Phi Beta Cons

Re: Affirmative-Action Fantasy

I was in law school quite a long time ago (30 years), but I have a very hard time seeing what benefit there is in turning each class into a “lively discussion.” What limited value there is in law school — which I have come to see as principally a barrier to entry designed to limit competition in the market for legal services — is in learning from professors who are experts in their particular fields. Why pay a small fortune to sit around and listen to other students talk about their opinions on how the law ought to be? There are many places where someone who is interested in divergent opinions about the law (and better-informed ones) can go if he is interested in hearing them.
Furthermore, I doubt that UVA law-school classes really exhibit much of that “lively discussion.” Do courses on, oh, civil procedure or evidence generate it? Is there any more “lively discussion” in classes that have “diversity” than in those where the students who have enrolled are mostly of “the same” background? I doubt it very much.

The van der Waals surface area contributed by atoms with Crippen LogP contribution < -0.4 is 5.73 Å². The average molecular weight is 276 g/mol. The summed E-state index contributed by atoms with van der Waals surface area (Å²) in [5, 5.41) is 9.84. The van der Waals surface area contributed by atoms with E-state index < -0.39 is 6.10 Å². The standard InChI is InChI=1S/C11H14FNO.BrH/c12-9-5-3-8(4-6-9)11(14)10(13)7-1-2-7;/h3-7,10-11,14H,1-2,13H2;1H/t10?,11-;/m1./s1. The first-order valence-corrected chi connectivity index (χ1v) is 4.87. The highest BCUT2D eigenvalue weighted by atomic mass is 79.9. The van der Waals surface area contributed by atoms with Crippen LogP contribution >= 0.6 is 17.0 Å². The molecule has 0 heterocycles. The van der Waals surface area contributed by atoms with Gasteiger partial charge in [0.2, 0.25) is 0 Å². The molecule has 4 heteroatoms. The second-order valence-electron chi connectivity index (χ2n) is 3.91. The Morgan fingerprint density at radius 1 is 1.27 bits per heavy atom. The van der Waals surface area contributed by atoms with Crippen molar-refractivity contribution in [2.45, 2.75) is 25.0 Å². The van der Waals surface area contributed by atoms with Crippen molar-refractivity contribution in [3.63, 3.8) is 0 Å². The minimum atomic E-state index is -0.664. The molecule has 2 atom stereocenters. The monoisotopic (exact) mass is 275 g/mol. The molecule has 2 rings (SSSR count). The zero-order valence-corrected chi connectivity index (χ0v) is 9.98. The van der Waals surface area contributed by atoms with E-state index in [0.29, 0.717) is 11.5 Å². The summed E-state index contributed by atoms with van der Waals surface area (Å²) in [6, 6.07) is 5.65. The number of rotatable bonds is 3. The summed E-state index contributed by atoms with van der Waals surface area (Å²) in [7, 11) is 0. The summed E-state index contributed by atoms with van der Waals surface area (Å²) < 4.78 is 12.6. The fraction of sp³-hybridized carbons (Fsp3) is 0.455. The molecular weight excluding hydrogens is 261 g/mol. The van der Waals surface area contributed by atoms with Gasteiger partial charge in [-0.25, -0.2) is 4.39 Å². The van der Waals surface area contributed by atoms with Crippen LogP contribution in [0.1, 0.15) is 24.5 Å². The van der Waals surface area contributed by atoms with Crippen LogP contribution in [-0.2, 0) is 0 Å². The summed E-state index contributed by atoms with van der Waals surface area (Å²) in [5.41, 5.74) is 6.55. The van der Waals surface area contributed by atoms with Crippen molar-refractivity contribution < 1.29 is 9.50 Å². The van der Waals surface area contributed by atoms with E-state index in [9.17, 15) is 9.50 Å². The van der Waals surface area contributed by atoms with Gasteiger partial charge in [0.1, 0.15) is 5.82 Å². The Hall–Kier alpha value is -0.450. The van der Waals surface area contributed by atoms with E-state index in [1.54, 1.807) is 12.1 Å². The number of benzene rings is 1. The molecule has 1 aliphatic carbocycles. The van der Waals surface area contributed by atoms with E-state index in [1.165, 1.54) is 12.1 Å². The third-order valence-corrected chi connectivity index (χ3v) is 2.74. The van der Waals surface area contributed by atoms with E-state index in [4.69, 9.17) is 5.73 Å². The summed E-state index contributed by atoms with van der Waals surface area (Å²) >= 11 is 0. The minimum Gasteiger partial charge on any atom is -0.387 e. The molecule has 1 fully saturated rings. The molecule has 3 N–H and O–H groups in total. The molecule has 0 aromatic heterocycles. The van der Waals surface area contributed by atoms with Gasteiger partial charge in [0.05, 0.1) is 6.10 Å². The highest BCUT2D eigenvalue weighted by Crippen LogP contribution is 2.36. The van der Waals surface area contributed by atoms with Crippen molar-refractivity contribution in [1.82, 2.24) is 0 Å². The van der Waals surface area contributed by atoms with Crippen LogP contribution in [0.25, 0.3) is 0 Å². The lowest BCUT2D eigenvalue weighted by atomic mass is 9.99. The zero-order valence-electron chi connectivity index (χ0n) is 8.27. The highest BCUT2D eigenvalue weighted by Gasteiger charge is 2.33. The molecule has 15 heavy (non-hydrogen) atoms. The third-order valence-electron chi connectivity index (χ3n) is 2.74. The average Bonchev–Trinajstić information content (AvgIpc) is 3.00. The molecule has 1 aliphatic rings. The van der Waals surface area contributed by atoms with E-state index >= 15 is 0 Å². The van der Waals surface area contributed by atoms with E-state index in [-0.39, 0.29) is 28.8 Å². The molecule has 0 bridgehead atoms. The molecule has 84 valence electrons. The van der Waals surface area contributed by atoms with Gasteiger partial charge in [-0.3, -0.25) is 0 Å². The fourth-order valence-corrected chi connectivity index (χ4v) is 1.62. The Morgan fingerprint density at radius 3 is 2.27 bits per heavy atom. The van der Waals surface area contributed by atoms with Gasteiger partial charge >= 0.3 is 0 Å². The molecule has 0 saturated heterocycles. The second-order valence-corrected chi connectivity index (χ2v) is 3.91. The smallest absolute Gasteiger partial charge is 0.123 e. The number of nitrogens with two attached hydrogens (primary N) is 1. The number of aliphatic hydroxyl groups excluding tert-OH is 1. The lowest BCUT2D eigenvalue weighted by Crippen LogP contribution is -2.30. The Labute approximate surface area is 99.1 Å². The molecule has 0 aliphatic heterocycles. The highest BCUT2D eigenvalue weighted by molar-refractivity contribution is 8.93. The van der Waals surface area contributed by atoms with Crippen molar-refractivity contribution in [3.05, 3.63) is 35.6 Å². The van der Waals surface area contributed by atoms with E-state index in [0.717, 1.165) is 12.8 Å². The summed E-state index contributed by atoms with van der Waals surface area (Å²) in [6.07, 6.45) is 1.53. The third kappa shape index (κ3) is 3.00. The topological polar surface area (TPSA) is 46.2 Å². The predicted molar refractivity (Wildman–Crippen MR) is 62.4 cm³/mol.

We hear lots of chatter about the supposed educational benefits of “diversity,” but I submit that it’s designed to obscure the fact that it doesn’t really accomplish anything.

George Leef — George Leef is the director of research for the John William Pope Center for Higher Education Policy.

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